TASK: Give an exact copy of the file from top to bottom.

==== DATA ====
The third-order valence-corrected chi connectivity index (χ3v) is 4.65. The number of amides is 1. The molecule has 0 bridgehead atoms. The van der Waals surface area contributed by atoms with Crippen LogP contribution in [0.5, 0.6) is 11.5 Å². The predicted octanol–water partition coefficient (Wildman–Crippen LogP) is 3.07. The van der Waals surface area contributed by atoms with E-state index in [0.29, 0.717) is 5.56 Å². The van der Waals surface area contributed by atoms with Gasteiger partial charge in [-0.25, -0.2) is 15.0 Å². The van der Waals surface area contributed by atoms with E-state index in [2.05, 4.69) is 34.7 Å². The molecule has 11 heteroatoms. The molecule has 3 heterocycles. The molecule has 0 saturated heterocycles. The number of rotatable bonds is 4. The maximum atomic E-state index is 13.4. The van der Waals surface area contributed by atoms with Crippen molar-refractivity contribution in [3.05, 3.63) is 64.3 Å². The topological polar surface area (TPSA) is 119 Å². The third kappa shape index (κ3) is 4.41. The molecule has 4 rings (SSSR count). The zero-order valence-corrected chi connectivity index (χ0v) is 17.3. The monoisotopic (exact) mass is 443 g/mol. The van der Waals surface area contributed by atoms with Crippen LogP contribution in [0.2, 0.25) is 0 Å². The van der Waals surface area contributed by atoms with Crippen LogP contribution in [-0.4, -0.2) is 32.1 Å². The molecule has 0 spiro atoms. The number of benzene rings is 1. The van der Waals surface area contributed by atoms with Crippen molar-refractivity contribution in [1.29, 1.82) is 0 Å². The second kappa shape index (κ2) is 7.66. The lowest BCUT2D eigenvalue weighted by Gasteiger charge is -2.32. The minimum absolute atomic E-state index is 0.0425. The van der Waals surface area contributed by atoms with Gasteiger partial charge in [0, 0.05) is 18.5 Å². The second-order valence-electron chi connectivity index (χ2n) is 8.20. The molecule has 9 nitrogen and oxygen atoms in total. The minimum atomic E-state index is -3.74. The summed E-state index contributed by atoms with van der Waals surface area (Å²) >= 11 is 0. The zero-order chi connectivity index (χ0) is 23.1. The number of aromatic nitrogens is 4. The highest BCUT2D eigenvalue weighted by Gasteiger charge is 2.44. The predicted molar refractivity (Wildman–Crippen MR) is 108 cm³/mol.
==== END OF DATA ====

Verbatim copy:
The third-order valence-corrected chi connectivity index (χ3v) is 4.65. The number of amides is 1. The molecule has 0 bridgehead atoms. The van der Waals surface area contributed by atoms with Crippen LogP contribution in [0.5, 0.6) is 11.5 Å². The predicted octanol–water partition coefficient (Wildman–Crippen LogP) is 3.07. The van der Waals surface area contributed by atoms with E-state index in [0.29, 0.717) is 5.56 Å². The van der Waals surface area contributed by atoms with Gasteiger partial charge in [-0.25, -0.2) is 15.0 Å². The van der Waals surface area contributed by atoms with E-state index in [2.05, 4.69) is 34.7 Å². The molecule has 11 heteroatoms. The molecule has 3 heterocycles. The molecule has 0 saturated heterocycles. The number of rotatable bonds is 4. The maximum atomic E-state index is 13.4. The van der Waals surface area contributed by atoms with Crippen molar-refractivity contribution in [3.05, 3.63) is 64.3 Å². The topological polar surface area (TPSA) is 119 Å². The third kappa shape index (κ3) is 4.41. The molecule has 4 rings (SSSR count). The zero-order valence-corrected chi connectivity index (χ0v) is 17.3. The monoisotopic (exact) mass is 443 g/mol. The van der Waals surface area contributed by atoms with Crippen LogP contribution in [0.2, 0.25) is 0 Å². The van der Waals surface area contributed by atoms with Crippen LogP contribution in [-0.4, -0.2) is 32.1 Å². The molecule has 0 spiro atoms. The number of benzene rings is 1. The van der Waals surface area contributed by atoms with Crippen molar-refractivity contribution in [1.29, 1.82) is 0 Å². The second kappa shape index (κ2) is 7.66. The lowest BCUT2D eigenvalue weighted by Gasteiger charge is -2.32. The minimum absolute atomic E-state index is 0.0425. The van der Waals surface area contributed by atoms with Gasteiger partial charge in [0, 0.05) is 18.5 Å². The second-order valence-electron chi connectivity index (χ2n) is 8.20. The molecule has 9 nitrogen and oxygen atoms in total. The minimum atomic E-state index is -3.74. The summed E-state index contributed by atoms with van der Waals surface area (Å²) >= 11 is 0. The zero-order chi connectivity index (χ0) is 23.1. The number of aromatic nitrogens is 4. The highest BCUT2D eigenvalue weighted by Gasteiger charge is 2.44. The predicted molar refractivity (Wildman–Crippen MR) is 108 cm³/mol.